Hopefully this will help to break down some of the confusion regarding 了. Personally, learning grammar to a point proved useful. However, using Mandarin in the real world made it far clearer and made the learning even more enjoyable. I recommend, if you get the chance to speak with a Chinese speaker, listening for 了 or finding a way to use it yourself!

- Jordan

1. "The Perfective -le Versus the Modal Particle le." Yale University Center for Language Study -- Comet: Course Materials and Exercise Templates. N.p., n.d. Web. 5 Nov. 2012. <>.

Sunday, November 4, 2012

Basics of Learning Mandarin Chinese

There are literally thousands of websites about learning Mandarin Chinese. Therefore, it can be quite a task wading through them all in search of the "holy grail" for learning the language quickly. However, through the several years of experience I have had learning Mandarin, I have found that quite a few sites were lacking in one of the essentials of the language. Either, they lacked sufficient information on how to learn to write the characters, lacked sound clips for pronunciation examples, or lacked some other integral piece of the puzzle.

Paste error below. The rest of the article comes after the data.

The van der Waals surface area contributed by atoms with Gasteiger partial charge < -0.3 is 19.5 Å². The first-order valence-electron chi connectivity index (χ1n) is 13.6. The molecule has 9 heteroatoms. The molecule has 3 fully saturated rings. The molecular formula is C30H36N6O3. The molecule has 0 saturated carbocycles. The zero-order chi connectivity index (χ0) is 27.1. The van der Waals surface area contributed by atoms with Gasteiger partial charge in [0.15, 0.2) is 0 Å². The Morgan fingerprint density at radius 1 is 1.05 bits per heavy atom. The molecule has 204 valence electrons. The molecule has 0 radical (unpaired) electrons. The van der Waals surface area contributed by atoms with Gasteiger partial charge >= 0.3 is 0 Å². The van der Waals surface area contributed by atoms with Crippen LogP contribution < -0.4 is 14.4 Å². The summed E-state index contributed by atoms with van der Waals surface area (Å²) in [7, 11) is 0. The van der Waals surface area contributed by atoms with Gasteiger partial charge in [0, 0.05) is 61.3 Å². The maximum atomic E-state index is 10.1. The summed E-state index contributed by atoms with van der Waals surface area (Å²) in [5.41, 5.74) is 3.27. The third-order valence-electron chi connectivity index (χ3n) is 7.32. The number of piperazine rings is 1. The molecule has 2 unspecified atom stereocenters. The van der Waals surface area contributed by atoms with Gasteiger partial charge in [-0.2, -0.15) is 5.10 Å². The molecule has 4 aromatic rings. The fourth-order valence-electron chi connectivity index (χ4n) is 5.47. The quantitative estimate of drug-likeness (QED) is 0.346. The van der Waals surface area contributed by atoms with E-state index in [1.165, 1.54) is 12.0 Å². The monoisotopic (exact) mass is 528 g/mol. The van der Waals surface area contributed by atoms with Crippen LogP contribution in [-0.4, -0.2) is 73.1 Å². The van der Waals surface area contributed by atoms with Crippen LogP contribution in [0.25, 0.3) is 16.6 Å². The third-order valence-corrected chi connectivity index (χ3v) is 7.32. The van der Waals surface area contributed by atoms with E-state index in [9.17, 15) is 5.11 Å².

The point? I am going to attempt to bring together, all in one place (this blog), the necessary resources for someone who wants to improve their Mandarin. Not just in one area, but in all areas (speaking, reading, writing, listening). Whether you want to go from newbie to fluent speaker, or just improve a little, this blog is for you. I will be finding the most useful materials (books, software, CDs, etc) and will hopefully save you some time in the process.

Having lived in China for several years, studied the language at home beforehand, and also having studied China at a university within China, I have had access to numerous training materials. Therefore, I have an idea of what works well, and what doesn't. Some books will be filled with unnecessary vocabulary in the early stages of learning, when all you want is survival Chinese. Some software for learning Chinese will bore you quickly, and seems to make learning feel like a chore. I will steer you to the better materials, and try to provide as much free information as possible to make a journey easier and more importantly, to make it ENJOYABLE.

Have fun learning Mandarin, and believe me, it's worth it!